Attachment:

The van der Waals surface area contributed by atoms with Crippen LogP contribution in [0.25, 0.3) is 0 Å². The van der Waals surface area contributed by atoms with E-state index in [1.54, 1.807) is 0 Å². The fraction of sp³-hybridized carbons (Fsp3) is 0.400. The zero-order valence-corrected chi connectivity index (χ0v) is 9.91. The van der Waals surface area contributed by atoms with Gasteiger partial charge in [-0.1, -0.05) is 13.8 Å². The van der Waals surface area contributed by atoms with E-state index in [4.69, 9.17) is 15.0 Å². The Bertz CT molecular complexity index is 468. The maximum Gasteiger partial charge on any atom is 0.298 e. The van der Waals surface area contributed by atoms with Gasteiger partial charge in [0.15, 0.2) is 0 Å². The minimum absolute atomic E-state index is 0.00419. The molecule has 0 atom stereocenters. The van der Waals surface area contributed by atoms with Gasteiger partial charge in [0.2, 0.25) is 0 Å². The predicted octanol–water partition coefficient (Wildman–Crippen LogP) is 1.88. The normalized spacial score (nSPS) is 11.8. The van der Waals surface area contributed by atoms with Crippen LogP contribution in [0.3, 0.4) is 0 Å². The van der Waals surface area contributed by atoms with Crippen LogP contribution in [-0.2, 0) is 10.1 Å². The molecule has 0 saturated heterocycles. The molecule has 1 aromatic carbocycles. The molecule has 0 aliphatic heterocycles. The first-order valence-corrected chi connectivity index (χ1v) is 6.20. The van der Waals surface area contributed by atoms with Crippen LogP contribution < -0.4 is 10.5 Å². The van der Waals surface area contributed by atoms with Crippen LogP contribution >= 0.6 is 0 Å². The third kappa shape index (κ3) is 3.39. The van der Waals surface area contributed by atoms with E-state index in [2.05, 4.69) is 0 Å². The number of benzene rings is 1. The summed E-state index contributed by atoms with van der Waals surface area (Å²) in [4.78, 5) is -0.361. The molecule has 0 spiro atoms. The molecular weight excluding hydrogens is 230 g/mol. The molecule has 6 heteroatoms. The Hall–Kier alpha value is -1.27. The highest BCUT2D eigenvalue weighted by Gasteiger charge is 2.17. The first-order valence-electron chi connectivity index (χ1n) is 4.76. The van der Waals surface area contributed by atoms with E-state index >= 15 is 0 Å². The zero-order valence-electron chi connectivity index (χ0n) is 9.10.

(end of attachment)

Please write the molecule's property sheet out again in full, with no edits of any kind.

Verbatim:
The van der Waals surface area contributed by atoms with Crippen LogP contribution in [0.25, 0.3) is 0 Å². The van der Waals surface area contributed by atoms with E-state index in [1.54, 1.807) is 0 Å². The fraction of sp³-hybridized carbons (Fsp3) is 0.400. The zero-order valence-corrected chi connectivity index (χ0v) is 9.91. The van der Waals surface area contributed by atoms with Gasteiger partial charge in [-0.1, -0.05) is 13.8 Å². The van der Waals surface area contributed by atoms with E-state index in [4.69, 9.17) is 15.0 Å². The Bertz CT molecular complexity index is 468. The maximum Gasteiger partial charge on any atom is 0.298 e. The van der Waals surface area contributed by atoms with Gasteiger partial charge in [0.15, 0.2) is 0 Å². The minimum absolute atomic E-state index is 0.00419. The molecule has 0 atom stereocenters. The van der Waals surface area contributed by atoms with Gasteiger partial charge in [0.2, 0.25) is 0 Å². The predicted octanol–water partition coefficient (Wildman–Crippen LogP) is 1.88. The normalized spacial score (nSPS) is 11.8. The van der Waals surface area contributed by atoms with Crippen LogP contribution in [0.3, 0.4) is 0 Å². The van der Waals surface area contributed by atoms with Crippen LogP contribution in [-0.2, 0) is 10.1 Å². The molecule has 0 saturated heterocycles. The molecule has 1 aromatic carbocycles. The molecule has 0 aliphatic heterocycles. The first-order valence-corrected chi connectivity index (χ1v) is 6.20. The van der Waals surface area contributed by atoms with Crippen LogP contribution < -0.4 is 10.5 Å². The van der Waals surface area contributed by atoms with Crippen LogP contribution >= 0.6 is 0 Å². The third kappa shape index (κ3) is 3.39. The van der Waals surface area contributed by atoms with E-state index in [2.05, 4.69) is 0 Å². The number of benzene rings is 1. The summed E-state index contributed by atoms with van der Waals surface area (Å²) in [4.78, 5) is -0.361. The molecule has 0 spiro atoms. The molecular weight excluding hydrogens is 230 g/mol. The molecule has 6 heteroatoms. The Hall–Kier alpha value is -1.27. The highest BCUT2D eigenvalue weighted by Gasteiger charge is 2.17. The first-order valence-electron chi connectivity index (χ1n) is 4.76. The van der Waals surface area contributed by atoms with E-state index >= 15 is 0 Å². The zero-order valence-electron chi connectivity index (χ0n) is 9.10.